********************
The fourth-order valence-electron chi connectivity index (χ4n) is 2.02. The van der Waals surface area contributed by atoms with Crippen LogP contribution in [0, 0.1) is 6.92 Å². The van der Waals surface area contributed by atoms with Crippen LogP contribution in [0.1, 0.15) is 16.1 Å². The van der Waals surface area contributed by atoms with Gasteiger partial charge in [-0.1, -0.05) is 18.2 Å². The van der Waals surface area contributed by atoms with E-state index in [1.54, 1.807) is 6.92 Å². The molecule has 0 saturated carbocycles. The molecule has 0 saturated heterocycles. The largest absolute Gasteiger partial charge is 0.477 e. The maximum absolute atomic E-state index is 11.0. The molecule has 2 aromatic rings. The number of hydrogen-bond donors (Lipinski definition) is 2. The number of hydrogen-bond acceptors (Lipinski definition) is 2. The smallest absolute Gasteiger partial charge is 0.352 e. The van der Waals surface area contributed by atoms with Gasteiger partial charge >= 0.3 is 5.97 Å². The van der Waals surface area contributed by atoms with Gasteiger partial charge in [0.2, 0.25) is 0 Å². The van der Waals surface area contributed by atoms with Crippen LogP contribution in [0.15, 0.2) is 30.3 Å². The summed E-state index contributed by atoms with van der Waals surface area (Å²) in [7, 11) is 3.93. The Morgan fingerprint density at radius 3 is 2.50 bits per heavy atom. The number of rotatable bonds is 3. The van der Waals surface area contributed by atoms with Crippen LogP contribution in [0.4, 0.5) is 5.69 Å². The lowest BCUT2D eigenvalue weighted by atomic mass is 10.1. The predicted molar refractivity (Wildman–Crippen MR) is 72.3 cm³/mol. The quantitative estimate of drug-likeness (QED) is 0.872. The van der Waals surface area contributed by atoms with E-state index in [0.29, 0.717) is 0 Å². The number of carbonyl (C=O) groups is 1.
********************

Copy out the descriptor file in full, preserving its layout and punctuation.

The fourth-order valence-electron chi connectivity index (χ4n) is 2.02. The van der Waals surface area contributed by atoms with Crippen LogP contribution in [0, 0.1) is 6.92 Å². The van der Waals surface area contributed by atoms with Crippen LogP contribution in [0.1, 0.15) is 16.1 Å². The van der Waals surface area contributed by atoms with Gasteiger partial charge in [-0.1, -0.05) is 18.2 Å². The van der Waals surface area contributed by atoms with E-state index in [1.54, 1.807) is 6.92 Å². The molecule has 0 saturated carbocycles. The molecule has 0 saturated heterocycles. The largest absolute Gasteiger partial charge is 0.477 e. The maximum absolute atomic E-state index is 11.0. The molecule has 2 aromatic rings. The number of hydrogen-bond donors (Lipinski definition) is 2. The number of hydrogen-bond acceptors (Lipinski definition) is 2. The smallest absolute Gasteiger partial charge is 0.352 e. The van der Waals surface area contributed by atoms with Gasteiger partial charge >= 0.3 is 5.97 Å². The van der Waals surface area contributed by atoms with Gasteiger partial charge in [0.2, 0.25) is 0 Å². The van der Waals surface area contributed by atoms with Crippen LogP contribution in [0.15, 0.2) is 30.3 Å². The summed E-state index contributed by atoms with van der Waals surface area (Å²) in [7, 11) is 3.93. The Morgan fingerprint density at radius 3 is 2.50 bits per heavy atom. The number of rotatable bonds is 3. The van der Waals surface area contributed by atoms with Crippen LogP contribution in [0.4, 0.5) is 5.69 Å². The lowest BCUT2D eigenvalue weighted by atomic mass is 10.1. The predicted molar refractivity (Wildman–Crippen MR) is 72.3 cm³/mol. The quantitative estimate of drug-likeness (QED) is 0.872. The van der Waals surface area contributed by atoms with E-state index in [0.29, 0.717) is 0 Å². The number of carbonyl (C=O) groups is 1.